Tumpty tumty tumty tum, tumty tumty tum tee. It’s 7.02pm, and the nation is settling down to the latest installment of The Archers, Britain’s longest-running soap opera, gearing up to its 60th anniversary in January next year. Only members of Archers Addicts, the official fan club, who are now in the throes of organising their diamond-jubilee event, are likely to know that the tune that opens the programme is Barwick Green, a light orchestral ditty by Arthur Wood, who enjoyed evoking his native Yorkshire.
However, go to Barwick-in-Elmet, and there is no green, only a maypole on a traffic island. The bucolic image that the snatch of music conjures up-regulars outside the pub, ribbons being tied in Shire horses’ tails, hay meadows -bears little relation to the genuine English village that inspired it. But that’s The Archers for you. Sound is everything. Setting and characters are all the more vivid for being left, visually, to the listener’s imagination. I know. I’ve been to Ambridge, and it isn’t quite what you would expect.
The theme tune fades away, and it’s Lynda Snell, the village bossy-boots. Lynda, as listeners will know, is a relative newcomer to Ambridge, whose relentlessly suburban point of view was pilloried when she first arrived in 1986. Now, like other newcomers to villages around Britain, she buzzes about as a necessary irritant, chasing up volunteers for the community shop.
Shula and her mother, Jill Archer, are sorting through Phil’s clothes. Phil’s death was forced on the scriptwriters when Nor-man Painting, who played the character (Jill’s husband), died at the age of 85 last October, an event treated throughout the media as a milestone in national life. The vicar, Alan Franks, looks in to ask if he can still pitch the tent that he’s sleeping in for Lent outside Glebe Cottage. Jill decides to give a blazer that still has its tags on to Bert Fry, the retired farmhand who still helps out at Brookfield, the Archers’ family farm.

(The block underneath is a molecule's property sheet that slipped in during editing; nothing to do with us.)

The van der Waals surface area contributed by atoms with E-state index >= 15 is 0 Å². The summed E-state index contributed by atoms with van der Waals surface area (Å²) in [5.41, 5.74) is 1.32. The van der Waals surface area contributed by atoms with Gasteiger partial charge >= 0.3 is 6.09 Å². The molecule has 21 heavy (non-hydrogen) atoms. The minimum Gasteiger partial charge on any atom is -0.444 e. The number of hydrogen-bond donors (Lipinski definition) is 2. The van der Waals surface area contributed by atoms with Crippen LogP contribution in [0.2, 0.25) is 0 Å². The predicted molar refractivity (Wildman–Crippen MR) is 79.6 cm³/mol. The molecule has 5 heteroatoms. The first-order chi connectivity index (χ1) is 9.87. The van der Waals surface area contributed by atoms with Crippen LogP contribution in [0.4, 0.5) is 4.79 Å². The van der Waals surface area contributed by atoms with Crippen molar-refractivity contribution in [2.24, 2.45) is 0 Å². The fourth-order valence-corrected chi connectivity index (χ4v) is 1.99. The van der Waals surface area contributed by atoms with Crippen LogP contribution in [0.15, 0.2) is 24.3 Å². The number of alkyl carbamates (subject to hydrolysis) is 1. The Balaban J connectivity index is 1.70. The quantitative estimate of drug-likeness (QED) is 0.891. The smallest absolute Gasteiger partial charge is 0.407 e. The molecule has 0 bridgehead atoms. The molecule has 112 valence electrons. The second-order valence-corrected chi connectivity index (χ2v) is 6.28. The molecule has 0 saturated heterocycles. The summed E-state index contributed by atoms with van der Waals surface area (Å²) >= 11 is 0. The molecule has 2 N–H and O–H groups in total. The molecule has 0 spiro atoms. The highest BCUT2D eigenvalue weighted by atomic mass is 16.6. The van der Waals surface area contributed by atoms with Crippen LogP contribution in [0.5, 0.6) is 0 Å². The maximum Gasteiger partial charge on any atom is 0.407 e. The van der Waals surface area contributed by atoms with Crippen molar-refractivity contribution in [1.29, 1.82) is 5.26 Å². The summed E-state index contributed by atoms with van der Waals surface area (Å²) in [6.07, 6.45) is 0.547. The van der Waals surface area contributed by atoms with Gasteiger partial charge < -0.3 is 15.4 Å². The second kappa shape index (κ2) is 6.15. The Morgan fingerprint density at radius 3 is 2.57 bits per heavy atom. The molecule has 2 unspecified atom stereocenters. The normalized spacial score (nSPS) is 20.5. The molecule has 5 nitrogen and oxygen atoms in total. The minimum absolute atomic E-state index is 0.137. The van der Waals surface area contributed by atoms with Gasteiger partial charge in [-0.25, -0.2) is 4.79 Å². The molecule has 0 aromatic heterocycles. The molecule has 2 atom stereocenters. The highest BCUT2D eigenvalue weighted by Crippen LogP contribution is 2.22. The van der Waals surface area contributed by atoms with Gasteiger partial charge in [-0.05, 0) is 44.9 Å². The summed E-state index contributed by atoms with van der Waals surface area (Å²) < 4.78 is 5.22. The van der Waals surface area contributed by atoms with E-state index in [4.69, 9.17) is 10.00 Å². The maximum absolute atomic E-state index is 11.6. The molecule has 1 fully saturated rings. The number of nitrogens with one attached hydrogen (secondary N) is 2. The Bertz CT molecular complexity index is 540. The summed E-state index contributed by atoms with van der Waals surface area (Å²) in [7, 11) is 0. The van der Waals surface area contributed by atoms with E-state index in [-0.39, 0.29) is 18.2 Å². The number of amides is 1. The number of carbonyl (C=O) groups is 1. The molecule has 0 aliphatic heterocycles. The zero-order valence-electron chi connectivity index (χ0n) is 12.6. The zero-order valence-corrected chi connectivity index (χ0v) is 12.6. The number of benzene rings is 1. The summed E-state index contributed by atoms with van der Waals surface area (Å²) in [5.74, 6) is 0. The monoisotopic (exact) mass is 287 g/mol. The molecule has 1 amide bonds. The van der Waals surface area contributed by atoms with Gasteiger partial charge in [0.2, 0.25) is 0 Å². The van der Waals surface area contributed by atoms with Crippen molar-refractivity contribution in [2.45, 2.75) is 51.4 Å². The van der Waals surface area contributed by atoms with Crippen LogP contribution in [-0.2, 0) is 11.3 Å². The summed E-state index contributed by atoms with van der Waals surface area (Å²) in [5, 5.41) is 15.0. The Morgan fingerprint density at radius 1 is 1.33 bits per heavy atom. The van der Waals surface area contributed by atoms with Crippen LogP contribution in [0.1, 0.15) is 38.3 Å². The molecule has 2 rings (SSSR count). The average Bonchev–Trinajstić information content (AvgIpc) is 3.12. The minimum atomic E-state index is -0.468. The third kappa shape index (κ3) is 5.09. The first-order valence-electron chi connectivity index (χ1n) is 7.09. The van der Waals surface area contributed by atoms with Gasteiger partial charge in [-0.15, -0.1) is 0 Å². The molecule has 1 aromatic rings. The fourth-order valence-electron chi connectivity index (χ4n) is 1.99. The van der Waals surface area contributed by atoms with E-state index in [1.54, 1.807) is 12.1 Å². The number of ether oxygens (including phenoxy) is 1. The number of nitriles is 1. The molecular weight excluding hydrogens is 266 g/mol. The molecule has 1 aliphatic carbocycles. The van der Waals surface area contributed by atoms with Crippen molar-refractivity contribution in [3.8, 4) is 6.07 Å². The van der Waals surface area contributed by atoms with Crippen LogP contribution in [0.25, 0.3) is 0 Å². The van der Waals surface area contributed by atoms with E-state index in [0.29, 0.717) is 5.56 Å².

Meanwhile, Brenda Tucker, aged 29, is feeling low, having been rejected from another job, despite a 2.1 degree from Fel-persham University. Brenda is the daughter of Mike Tucker, whose dairy farm went bankrupt. If you listen regularly, you will know the other storylines. If you don’t, you may see how easy it is to get sucked in.
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The episode I’ve just described was written by Mary Cutler, the longest-serving of the team of writers, who’s been contributing scripts for 31 years. That is very Archers. The programme inspires loyalty among the people who create it no less than among its listeners. Nearly five million of the latter tune in every evening (or catch the next day’s afternoon repeat, the omnibus edition on Sunday or Listen Again online). That’s the biggest listenership of any of Radio 4’s output after Today-more, points out Vanessa Whit-burn, editor since 1992, than many daytime television offerings. It’s a phenomenon, a national treasure.
The tribal wisdom built up by writers, producers and cast is supplemented by an archivist, able to provide chapter and verse on the remote past. Slips are not allowed. Not all of the 5,000-strong members of Archers Addicts are ‘hyper-obsessed’, but a few are, admits Hedli Niklaus, who not only plays Kathy Perks (and, with a gift for voices, other characters over the years), but also runs the club. Once, somebody objected that all the cows sounded the same, so the team recorded more. ‘People increasingly want to own Ambridge, and don’t want it to be different from their imagination. Perhaps it’s the one thing in their lives that they can control.’
The sound of the countryside
Come with me, and, if you promise not to tell anyone, I’ll take you to the real Ambridge. The Mailbox in central Birmingham, an inner-city development to which the BBC moved from Pebble Mill five years ago, may seem about as far removed as it could be from Borsetshire. But the noises of Ambridge, or the things that generate them, appear little changed.
There’s the ironing board that does duty as a farm gate, the kitchen (which Ottie, the unheard Polish waitress, really should go over with a dab of bleach), equipped with both Aga and electric cooker, its sink littered with wine bottles, thermoses, kettles, cups -although you’d need the constitution of one of Eddie Grundy’s ferrets to drink out of one.